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Cell Division

Why Are Scientists Still Split Over Stem Cells?

Denyse O'Leary

“The greatest breakthrough in our or any lifetime.”

That was how Ron Reagan (son of Ronald) described embryonic stem-cell research (ESCR) back in 2004. Similarly, John Edwards, erstwhile candidate for the Democratic presidential nomination, once prophesied that “Superman” Christopher Reeve, paralyzed in 1995, would arise and walk again if only religious fanatics would stop impeding the progress of stem-cell research by blocking access to funding. Theirs was the holiest of the pro-choice causes—devotion to limitless life at the small price of already discarded lives.

Reeve did indeed arise and walk again—on Super Bowl Sunday in 2000. Frantic callers soon discovered that the televised feat was a digitally altered commercial for “wealth management.” Reeve’s real-life journey ended in 2004 from complications of quadriplegia. But the ESCR cause thrived on his memory—and on hope and desperation, to say nothing of lavish funding by the state of California.

The ad was a fitting emblem for the ESCR cause. No lasting cures were attributed to the forbidden magic of the forgotten embryos. Meanwhile, conventional medical science chugged along, developing dozens of treatments from stem cells found via cheek swabs and in gushing cord blood.

Then suddenly, in the summer of 2007, researchers announced that genes added to adult skin cells can trick them into acting like embryonic stem cells. So even if cells from younger humans were better—now a moot point—adult cells could be “born again” into those “younger” cells.

In retrospect, why did the media support ESCR to the exclusion of adult and cord-blood cell lines that were yielding better results? As Pamela Winnick argues in A Jealous God, routine journalism could have turned up this fact quite easily, but the pundits were pointedly not looking for it. Quite the contrary, Winnick recounts. Though few would speak for attribution, researchers who worked on adult cells feared that criticizing ESCR was politically incorrect. Winnick cites the case of Dr. Ammon Peck of the University of Florida, who was excluded from NIH and National Academy of Sciences conferences on diabetes. Why? Unlike the feted attendees and speakers, Peck had shown encouraging results from adult-mouse stem cells. David Prentice suffered a similar fate at Indiana State University for pointing out that adult stem cells “are already fulfilling the promises only dreamed of for ES cells.”

After the adult-cells announcement, ESCR lobbyists, deprived of their signature tune (that opposition to ESCR is “anti-science”), quickly learned a new one: ESCR is too far along to abandon, so both lines of research should be pursued. Since when is a technology that becomes obsolete before it’s commercialized too far along to abandon?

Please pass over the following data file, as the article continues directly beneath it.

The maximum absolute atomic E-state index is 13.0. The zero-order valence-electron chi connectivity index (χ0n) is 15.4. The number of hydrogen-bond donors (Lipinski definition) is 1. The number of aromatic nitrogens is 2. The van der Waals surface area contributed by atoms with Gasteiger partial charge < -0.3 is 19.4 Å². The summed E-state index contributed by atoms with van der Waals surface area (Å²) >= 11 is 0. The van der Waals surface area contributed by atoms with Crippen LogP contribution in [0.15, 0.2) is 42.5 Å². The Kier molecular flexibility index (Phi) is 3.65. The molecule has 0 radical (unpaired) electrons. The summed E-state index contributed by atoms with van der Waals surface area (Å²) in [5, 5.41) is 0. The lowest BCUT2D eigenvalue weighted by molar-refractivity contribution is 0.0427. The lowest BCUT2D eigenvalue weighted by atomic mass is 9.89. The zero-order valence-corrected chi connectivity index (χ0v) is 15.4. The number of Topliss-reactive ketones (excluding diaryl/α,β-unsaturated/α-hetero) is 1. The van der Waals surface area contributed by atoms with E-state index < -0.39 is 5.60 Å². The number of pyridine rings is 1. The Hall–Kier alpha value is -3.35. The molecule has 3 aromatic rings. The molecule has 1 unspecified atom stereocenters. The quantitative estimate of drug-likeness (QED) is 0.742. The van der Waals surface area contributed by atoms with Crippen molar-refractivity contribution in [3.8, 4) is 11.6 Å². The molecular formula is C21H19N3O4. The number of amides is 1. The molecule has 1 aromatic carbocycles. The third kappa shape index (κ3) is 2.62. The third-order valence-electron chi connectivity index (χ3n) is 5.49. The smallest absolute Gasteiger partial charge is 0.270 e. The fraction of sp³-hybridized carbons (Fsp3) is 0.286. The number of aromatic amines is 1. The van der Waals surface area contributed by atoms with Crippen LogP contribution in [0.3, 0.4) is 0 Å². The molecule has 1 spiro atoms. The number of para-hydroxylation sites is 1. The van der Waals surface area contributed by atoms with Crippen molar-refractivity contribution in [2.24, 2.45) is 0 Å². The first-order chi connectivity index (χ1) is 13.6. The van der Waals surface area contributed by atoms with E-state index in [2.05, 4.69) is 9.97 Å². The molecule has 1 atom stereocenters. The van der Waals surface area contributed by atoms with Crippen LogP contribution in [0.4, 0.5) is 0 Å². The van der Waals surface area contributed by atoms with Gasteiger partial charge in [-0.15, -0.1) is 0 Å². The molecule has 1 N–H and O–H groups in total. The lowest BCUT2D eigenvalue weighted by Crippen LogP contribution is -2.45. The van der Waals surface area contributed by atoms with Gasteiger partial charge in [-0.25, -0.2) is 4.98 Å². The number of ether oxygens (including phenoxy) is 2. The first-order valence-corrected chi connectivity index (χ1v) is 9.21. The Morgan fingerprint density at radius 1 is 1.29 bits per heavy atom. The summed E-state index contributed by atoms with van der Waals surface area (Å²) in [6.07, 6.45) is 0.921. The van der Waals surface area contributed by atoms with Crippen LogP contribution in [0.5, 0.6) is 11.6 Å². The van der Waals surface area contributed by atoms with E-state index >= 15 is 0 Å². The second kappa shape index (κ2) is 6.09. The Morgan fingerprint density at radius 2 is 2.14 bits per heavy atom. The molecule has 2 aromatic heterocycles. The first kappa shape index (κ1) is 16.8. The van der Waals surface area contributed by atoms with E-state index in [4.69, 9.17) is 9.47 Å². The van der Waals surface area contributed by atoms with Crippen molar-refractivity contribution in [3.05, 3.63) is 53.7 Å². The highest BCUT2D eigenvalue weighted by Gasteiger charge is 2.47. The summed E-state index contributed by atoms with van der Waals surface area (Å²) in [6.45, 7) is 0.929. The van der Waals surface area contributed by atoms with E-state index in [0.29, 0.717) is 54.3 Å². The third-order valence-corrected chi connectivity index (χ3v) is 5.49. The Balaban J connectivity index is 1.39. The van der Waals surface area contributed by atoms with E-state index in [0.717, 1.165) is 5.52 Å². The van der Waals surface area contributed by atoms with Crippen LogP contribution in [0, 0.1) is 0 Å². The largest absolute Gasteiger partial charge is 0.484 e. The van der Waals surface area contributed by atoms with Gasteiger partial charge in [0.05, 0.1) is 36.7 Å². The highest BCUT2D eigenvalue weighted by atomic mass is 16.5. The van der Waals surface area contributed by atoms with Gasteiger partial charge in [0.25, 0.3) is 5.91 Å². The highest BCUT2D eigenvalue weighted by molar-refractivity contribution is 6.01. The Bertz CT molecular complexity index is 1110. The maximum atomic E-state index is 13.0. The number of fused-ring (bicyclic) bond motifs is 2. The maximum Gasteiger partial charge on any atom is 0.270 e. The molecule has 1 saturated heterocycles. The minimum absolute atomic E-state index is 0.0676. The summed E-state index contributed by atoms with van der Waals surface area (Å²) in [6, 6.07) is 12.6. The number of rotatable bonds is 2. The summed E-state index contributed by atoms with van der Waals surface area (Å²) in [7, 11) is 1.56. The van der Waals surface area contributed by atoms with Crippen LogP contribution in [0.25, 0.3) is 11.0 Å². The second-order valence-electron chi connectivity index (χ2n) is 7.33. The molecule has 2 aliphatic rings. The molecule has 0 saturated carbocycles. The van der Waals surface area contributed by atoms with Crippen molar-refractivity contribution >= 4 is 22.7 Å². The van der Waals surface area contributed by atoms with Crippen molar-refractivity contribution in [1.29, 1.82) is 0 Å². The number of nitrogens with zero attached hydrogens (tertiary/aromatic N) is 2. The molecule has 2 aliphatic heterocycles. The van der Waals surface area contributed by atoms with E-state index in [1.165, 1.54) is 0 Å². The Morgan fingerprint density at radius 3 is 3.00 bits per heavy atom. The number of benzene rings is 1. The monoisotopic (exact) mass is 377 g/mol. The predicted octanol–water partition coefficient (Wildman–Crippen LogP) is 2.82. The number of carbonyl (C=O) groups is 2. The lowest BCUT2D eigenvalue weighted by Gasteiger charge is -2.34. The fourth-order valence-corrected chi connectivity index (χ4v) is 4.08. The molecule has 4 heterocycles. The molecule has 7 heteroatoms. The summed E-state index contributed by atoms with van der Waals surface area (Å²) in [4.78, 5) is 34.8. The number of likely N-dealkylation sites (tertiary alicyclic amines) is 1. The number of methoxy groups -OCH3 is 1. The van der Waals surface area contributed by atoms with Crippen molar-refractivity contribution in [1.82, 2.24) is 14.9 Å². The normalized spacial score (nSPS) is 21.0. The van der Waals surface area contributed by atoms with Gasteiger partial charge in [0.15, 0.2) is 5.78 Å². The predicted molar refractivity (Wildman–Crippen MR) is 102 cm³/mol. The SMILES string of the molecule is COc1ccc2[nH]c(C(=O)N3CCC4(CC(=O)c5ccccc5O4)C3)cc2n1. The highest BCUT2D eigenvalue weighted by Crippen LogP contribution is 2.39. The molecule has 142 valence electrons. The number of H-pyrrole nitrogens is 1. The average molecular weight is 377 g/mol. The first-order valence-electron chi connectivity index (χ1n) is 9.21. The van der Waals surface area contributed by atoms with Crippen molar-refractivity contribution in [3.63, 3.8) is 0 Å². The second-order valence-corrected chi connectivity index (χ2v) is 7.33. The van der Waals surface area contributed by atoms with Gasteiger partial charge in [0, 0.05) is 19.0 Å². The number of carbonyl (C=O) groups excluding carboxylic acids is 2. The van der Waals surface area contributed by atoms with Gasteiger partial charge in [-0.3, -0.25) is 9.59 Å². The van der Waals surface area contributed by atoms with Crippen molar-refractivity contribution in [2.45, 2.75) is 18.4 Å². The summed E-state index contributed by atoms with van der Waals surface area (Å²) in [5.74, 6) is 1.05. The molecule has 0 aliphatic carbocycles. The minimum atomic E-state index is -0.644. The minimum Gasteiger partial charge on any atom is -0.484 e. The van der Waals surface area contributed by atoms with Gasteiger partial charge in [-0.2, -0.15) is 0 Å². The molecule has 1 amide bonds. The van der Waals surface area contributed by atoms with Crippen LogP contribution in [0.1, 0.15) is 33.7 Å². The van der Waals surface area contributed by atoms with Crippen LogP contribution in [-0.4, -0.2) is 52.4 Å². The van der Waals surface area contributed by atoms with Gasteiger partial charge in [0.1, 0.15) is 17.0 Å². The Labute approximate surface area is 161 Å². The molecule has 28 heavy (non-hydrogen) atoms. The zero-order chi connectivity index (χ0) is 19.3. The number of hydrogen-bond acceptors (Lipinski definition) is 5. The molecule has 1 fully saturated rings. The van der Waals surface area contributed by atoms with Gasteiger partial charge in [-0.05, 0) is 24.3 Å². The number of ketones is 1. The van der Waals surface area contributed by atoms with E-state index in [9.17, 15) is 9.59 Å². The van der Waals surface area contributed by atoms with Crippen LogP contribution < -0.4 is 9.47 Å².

Interestingly, the prestigious science journal Nature, when making its case for continuing embryo research, announced that ESCR researchers would actually be relieved if adult stem cells eventually proved the more effective therapeutic path. “Abandoning work on human embryonic stem cells would allow them to operate with a clear conscience and without having to defend their work all the time.”

So the researchers knew all along that ESCR was wrong? They were violating their consciences? Previously, we had been assured that only religious fanatics viewed ESCR that way.

In a biting piece in The Wall Street Journal, Joseph Bottum asked,

All those editorialists and columnists who have, over the past 10 years, howled and howled about Luddites and religious fanatics thwarting science and frustrating medicine—were they really interested in technology and health, or were they just using all that as a handy stick with which to whack their political opponents?

Bottum suggested that ESCR was intended to prop up abortion. If everyone’s health requires the death of embryos, then opposition to abortion becomes hopelessly hypocritical.

Perhaps. But it might also be the case that the committed secularist’s devotion to ESCR is less strategic than Bottum’s description implies. Maybe when industry processes large batches of embryos into health products, it simply reassures the secularist that those embryos are not God-given. 

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